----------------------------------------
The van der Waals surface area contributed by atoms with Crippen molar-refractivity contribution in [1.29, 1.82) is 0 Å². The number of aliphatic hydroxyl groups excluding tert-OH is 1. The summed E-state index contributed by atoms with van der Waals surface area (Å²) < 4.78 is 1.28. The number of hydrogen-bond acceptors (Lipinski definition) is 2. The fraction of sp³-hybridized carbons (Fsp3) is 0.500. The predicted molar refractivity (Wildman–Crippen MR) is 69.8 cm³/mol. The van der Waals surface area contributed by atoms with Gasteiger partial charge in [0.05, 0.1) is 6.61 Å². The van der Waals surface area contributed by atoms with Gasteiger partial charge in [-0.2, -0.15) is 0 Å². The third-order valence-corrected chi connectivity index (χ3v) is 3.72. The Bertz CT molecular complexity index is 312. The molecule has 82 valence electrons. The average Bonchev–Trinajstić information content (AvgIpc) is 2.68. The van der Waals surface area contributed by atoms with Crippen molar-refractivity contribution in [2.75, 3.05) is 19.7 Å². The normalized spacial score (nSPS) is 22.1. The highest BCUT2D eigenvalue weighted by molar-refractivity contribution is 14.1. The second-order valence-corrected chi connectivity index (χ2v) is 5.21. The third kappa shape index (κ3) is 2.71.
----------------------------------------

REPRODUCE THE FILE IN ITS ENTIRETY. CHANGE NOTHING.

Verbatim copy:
The van der Waals surface area contributed by atoms with Crippen molar-refractivity contribution in [1.29, 1.82) is 0 Å². The number of aliphatic hydroxyl groups excluding tert-OH is 1. The summed E-state index contributed by atoms with van der Waals surface area (Å²) < 4.78 is 1.28. The number of hydrogen-bond acceptors (Lipinski definition) is 2. The fraction of sp³-hybridized carbons (Fsp3) is 0.500. The predicted molar refractivity (Wildman–Crippen MR) is 69.8 cm³/mol. The van der Waals surface area contributed by atoms with Gasteiger partial charge in [0.05, 0.1) is 6.61 Å². The van der Waals surface area contributed by atoms with Gasteiger partial charge in [-0.2, -0.15) is 0 Å². The third-order valence-corrected chi connectivity index (χ3v) is 3.72. The Bertz CT molecular complexity index is 312. The molecule has 82 valence electrons. The average Bonchev–Trinajstić information content (AvgIpc) is 2.68. The van der Waals surface area contributed by atoms with Crippen molar-refractivity contribution in [2.75, 3.05) is 19.7 Å². The normalized spacial score (nSPS) is 22.1. The highest BCUT2D eigenvalue weighted by molar-refractivity contribution is 14.1. The second-order valence-corrected chi connectivity index (χ2v) is 5.21. The third kappa shape index (κ3) is 2.71.